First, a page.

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  • Sophie Saidmehr

Justice at Spotify

Inequitable or inevitable?

At 229 million monthly users, Spotify is the most popular streaming service in the world right now, making it impossible for artists not to release their music on the platform. In October of 2020, a union of musicians launched the ‘Justice at Spotify’ campaign. They are demanding that the streaming company stop ‘underpaying’, ‘misleading’ and ‘exploiting’ artists for financial gain. Currently, musicians are paid about $.00038 a stream. That’s 263 streams for the average artist to earn $1.

“Spotify currently pays artists using a “pro-rata” model, in which all revenue is pooled, then distributed to artists according to a complex scheme. The pro-rata model means that as artists on the top of the pyramid accumulate a greater percentage of streams, all other artists receive increasingly tiny payments. This model puts artists in competition with each other. We demand the adoption of a “user centric” model which pays artists directly according to the number of streams they receive.”

Justice at Spotify is demanding that the platform pay them 1 cent per stream, which seems like an extremely humble request, but given that Spotify has run at a loss each fiscal year since its launch in 2008, it appears that the Swedish company can not afford to change their business model.

A secondary aim of the campaign is to create transparency around Spotify’s current deals with the three major labels, Sony, Warner and Universal, which own the vast majority of music on the platform. Over fifty thousand pieces of recorded music are released on Spotify every day, but only the top 10% - music from the major labels - take home about 90% of the streaming revenue generated on Spotify. Here’s another staggering statistic: In 2019, the three major labels were estimated to be earning $19 million a day off Spotify streams — taking up to 80 percent of an artist’s streaming earnings for themselves.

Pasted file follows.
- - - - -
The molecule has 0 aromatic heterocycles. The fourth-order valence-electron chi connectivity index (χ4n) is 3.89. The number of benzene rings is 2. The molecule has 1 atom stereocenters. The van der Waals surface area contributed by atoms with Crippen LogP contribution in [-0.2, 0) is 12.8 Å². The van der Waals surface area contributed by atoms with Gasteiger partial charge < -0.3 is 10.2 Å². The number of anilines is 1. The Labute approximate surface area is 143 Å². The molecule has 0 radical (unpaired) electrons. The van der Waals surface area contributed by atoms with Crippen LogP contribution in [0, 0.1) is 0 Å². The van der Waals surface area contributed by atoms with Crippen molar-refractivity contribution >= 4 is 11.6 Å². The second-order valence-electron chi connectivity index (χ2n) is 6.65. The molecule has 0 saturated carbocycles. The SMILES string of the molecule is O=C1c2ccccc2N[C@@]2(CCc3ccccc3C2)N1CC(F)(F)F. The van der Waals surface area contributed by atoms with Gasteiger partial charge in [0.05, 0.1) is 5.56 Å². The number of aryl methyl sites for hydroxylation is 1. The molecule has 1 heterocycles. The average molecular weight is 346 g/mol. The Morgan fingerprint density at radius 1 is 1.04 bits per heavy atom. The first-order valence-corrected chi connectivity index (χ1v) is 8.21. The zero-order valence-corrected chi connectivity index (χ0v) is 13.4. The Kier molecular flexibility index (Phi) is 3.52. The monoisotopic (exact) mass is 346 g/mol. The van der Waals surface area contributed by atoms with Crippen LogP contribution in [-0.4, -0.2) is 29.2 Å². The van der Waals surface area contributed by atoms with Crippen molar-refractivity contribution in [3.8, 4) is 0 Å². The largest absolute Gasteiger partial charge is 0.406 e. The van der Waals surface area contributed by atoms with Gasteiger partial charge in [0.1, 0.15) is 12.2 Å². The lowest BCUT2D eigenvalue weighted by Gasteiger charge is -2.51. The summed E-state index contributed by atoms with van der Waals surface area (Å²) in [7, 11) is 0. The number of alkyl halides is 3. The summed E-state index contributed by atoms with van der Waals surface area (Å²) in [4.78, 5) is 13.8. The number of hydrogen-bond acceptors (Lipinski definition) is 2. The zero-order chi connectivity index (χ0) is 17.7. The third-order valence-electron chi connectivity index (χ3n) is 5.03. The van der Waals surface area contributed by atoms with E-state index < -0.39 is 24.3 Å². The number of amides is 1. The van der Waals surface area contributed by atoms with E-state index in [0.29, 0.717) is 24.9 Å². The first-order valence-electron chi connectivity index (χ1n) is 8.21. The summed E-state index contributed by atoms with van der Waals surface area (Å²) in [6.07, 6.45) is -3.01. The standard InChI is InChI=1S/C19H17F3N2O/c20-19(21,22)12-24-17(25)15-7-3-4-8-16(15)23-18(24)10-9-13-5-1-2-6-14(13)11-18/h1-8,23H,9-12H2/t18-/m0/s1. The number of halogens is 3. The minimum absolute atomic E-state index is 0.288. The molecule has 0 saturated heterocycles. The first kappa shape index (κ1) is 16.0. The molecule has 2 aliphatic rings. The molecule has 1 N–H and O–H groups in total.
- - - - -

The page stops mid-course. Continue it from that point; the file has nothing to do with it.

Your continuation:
It’s inequitable to say the least. Unionizing does seem like the most logical option, however, since the campaign launched in October 2020, we have heard little to nothing about Spotify trying to make accommodations for smaller artists. Artists are screaming into the void, only to be ignored by the platform. Another option could be boycotting Spotify, but with its popularity, that seems highly unlikely. Nevertheless, Spotify is a fantastic platform for listeners. It’s algorithmic playlists and curations are user generated, and provide a unique experience of the app from user to user. Also, its integration of digital art is extremely innovative, allowing artists to express themselves not only sonically but also visually. Clearly, the platform is here to stay for artists and listeners alike.

Here’s some food for thought: maybe the major labels are at fault rather than Spotify. With Sony, Universal, and Warner offering the platform such lucrative contracts to push their artists onto listeners, why would Spotify spend more money on indie artists that don’t generate streams? It’s only logical that Spotify would maximize their financial gain, especially given their history of economic loss since their launch.

The whole structure of the music industry was flipped upside down when streaming came into play - with sales of physical copies and digital downloads steeply declining, the labels had to pivot their strategy in order to stay afloat. At the end of the day, it’s simple economics: maximizing gains while minimizing losses by all means possible, even if it comes at the expense of indie artists. It’s a cynical outlook, but a realistic one. Until the major labels diminish in their power, we can’t expect a change anytime soon.

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